Comfort and Quality » 9
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QUALITY | 9 out of 10
One of the most impressive attributes of the E-Class Cabriolet is its quiet cabin when the top is up.
In terms of space and comfort, the E-Class sedan, convertible and wagon are excellent. The seats are firm, but offer endless comfort and support over the long haul.
As with any car, there are some issues. With the E350, the big ones are the placement of the function shortcut buttons for the COMAND system on the center stack instead of near the control knob, and the cheap-looking plastic pop-up door locks.
The rear-seat compartment, naturally, is a fairly intimate space, as passengers are staggered slightly behind the front seats, but there’s still room for a pull-down armrest between the rear seats, and the rear seats themselves are nicely sculptured, supportive, and comfortable.
Better still, gone are the days when a studied eye could find evidence of Benz beancounter cost-cutting in the cabin, and even the base model gets the aforementioned Aircap, along with dual-zone HVAC controls, leather and walnut trim.
The Mercedes-Benz cachet has lost some ground in recent years, as cost-cutting measures dented the brand's image for quality. Carrying forward the role of last year's model, the 2011 E-Class recaptures much of the fit and feel of old and takes big steps to returning the brand to the top of the luxury class.
The 2011 E-Class offers more space and luxury than the previous generation, thanks to a slightly longer and wider platform underpinning all variants. Rear seat leg and elbow room in particular is improved, though the Coupe and Cabriolet make compromises in the name of style, while the front seats of all models offer plenty of space. Vinyl is the standard base-level upholstery, though in the U.S., most cars will be sold with leather. Wood trim, improved cup holders, a quieter cabin, and generally improved fit and finish add to the current generation E-Class's luxurious feel.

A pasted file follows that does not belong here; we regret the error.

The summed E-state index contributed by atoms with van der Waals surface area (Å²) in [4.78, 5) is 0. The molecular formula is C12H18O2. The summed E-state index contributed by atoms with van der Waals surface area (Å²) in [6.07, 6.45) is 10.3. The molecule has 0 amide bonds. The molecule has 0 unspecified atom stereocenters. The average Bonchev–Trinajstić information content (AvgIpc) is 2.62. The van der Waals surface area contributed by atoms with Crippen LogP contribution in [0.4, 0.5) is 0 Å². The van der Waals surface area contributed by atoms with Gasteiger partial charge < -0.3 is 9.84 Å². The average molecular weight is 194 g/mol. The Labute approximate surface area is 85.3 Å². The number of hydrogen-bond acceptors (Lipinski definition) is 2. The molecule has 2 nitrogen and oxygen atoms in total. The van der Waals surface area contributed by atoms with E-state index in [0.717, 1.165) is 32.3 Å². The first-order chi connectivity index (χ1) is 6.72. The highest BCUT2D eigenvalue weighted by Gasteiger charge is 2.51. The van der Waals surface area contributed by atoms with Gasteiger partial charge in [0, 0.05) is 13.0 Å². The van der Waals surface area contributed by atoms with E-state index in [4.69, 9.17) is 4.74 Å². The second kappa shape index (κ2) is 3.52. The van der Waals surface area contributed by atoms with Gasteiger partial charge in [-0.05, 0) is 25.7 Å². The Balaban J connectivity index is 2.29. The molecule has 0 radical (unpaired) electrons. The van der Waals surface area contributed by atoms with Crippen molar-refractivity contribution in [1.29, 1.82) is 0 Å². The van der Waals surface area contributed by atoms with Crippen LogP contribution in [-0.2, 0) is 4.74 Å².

The interior of the E-Class lineup is quite comfortable, even when filled with five occupants. The 2011 E-Class offers an optional sunroof, but the design costs some headroom.
The extra volume afforded by the 2011 Mercedes-Benz E-Class's larger exterior has to manifest itself somewhere, and much of it is gained in trunk volume, up 2.2 cubic feet to 19.1 cubic feet. That expansive rear compartment is now more accessible as well, thanks to a revised split rear-seat design. If 19.1 cubic feet doesn't quite get the Mercedes E-Class to the top of the class, it is sufficiently large for most applications. Interior storage is impressive as well on the E-Class, with cubbies accessible to both driver and passenger.
Mercedes takes serious steps with the 2011 Mercedes-Benz E-Class to improve the sense of quality and upgrade the finishes in the sedan. A wide range of optional color schemes and upgrade packages also make it easy to get the look and feel you want.
One noteworthy improvement over some Mercedes-Benz models from earlier this decade comes in the category of cabin noise. TheCarConnection.com's editors notice that the only real noise coming into the cabin during their test drives is the sound of the engine, which growls nicely under acceleration.
The 2011 Mercedes-Benz E-Class's interior is excellent, nearly equaling the S-Class in quality and feel.